The boys always had a wad of chaw, spittin' everywhere they went.
I never saw their folks. Every time I asked, "where's your mama?" All three of �em screamed back, "we've told you over a million times, Elroy, she's in bed sick."
"Well, where's your daddy?"
"He ran off along time ago." Peggy blew a big round, pink, bubble. Lookin' through it I saw her whole stupid face.
"Nice one," Mickey jumped forward and poked the bubble and popped it.
The gum exploded onto her fat cheeks, "Mickey!"
Mickey laughed, and Peggy struggled to pull the pink gum off her face.
She took the big wad of bubble gum out of her mouth, and dabbed it all over her face, pickin' up the gum that was stuck to her face.
One time I heard my dad tell my mom that their dad was in jail.
My mama said, "that doesn't surprise me none, that daddy of theirs lays drunk in the shed with the hogs."
"How'd you know that Mildred?"
"Mrs. Miller, down the street told me. Every time I see that old man he never smiled and hardly ever spoke except to growl. I heard him scream at those kids somethin' awful."
"Get away from here and stay away!"
My mama knew everything. She told me, "those kids daddy is just a good for nothin' so and so. He's just an old crosspatch." Fear ran through me every time mama talked about him. I stayed away when they said their daddy was around. So that was how I knew for sure that one time they did have a daddy. But, I never saw their mama, and nobody else ever did either. And as a matter of fact, I never saw their daddy either.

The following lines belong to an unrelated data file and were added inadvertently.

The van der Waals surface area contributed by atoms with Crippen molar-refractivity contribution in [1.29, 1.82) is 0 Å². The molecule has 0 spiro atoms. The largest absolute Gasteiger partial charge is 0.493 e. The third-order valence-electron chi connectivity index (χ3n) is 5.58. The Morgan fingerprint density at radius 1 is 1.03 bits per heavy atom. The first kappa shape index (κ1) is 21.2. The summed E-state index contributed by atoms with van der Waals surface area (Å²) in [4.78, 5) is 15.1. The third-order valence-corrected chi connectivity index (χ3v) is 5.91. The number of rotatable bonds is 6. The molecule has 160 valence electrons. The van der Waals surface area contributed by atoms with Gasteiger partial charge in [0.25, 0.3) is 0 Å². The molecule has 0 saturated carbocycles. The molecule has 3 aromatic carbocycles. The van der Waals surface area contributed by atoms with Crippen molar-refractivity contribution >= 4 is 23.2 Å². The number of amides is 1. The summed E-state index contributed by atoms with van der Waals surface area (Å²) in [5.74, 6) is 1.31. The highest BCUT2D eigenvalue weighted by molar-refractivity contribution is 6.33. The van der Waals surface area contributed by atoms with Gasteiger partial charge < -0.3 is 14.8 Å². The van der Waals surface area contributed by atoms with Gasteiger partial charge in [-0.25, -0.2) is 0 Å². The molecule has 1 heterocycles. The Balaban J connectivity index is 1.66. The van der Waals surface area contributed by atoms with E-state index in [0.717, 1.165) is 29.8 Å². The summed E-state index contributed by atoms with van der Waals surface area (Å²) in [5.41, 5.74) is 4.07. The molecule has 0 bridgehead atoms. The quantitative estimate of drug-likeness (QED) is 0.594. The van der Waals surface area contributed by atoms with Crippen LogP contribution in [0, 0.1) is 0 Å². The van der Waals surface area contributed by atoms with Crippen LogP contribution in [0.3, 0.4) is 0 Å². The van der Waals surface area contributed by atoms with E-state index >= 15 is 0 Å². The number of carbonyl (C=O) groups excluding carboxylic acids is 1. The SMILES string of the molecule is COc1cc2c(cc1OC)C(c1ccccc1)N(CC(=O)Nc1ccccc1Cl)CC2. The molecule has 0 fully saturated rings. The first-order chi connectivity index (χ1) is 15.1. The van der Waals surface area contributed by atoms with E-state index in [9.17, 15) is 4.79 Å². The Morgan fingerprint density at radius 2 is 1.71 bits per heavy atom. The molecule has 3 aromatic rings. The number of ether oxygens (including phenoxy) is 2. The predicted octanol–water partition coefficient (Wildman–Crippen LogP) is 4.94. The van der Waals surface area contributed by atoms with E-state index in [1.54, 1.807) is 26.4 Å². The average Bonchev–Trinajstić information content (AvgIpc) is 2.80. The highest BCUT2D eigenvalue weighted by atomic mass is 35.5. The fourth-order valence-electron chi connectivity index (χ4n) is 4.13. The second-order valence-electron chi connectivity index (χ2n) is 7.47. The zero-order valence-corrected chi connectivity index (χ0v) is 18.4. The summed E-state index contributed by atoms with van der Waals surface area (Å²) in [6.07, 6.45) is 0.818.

I know that they had to have a mama once upon a time. For awhile there was just three of �em, them three mean ones. Peggy, Mickey and Brian. Early one mornin' I peeked into their cabin, and there was a baby in a gunny sack hangin' from a big hook on the wall. He had gobs and gobs of yellow-fuzzy hair. Far more than I'd ever seen on a baby. If they didn't have a mama around, where'd they get this baby brother? Steal him or somethin'? I really wouldn't put that past them either. But why would then want to do that?
"The kids' mother came back home long enough to drop off another young'un, then took off again," mama said.
Them silly Bearden kids pushed that little one all over town in an old rickety, blue Taylor-Tot complete with bumpers and shock absorbers. And I knew they stole that, cause where would they get money to buy a big expensive Taylor-Tot? When that kid was older them Beardens removed the handle and foot tray. Then Scott Frazer walked with the stroller. I never saw any other little kid do that. Those Bearden kids said the bumpers were s'posed to come off, yet I knew that was one of their lies. Of the lies Peggy told, that was the biggest.
The littlest one, Scott Frazer, with his yellow hair, didn't really look like the rest of �em, and neither did Brian. I always wondered where they really came from.



"It is a good story, but the author uses to many "slang" words such as "foolin', and talkin.'"" -- Blake Feese, Normal, IL, USA.


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© 1998 Pegi Handley
May 2000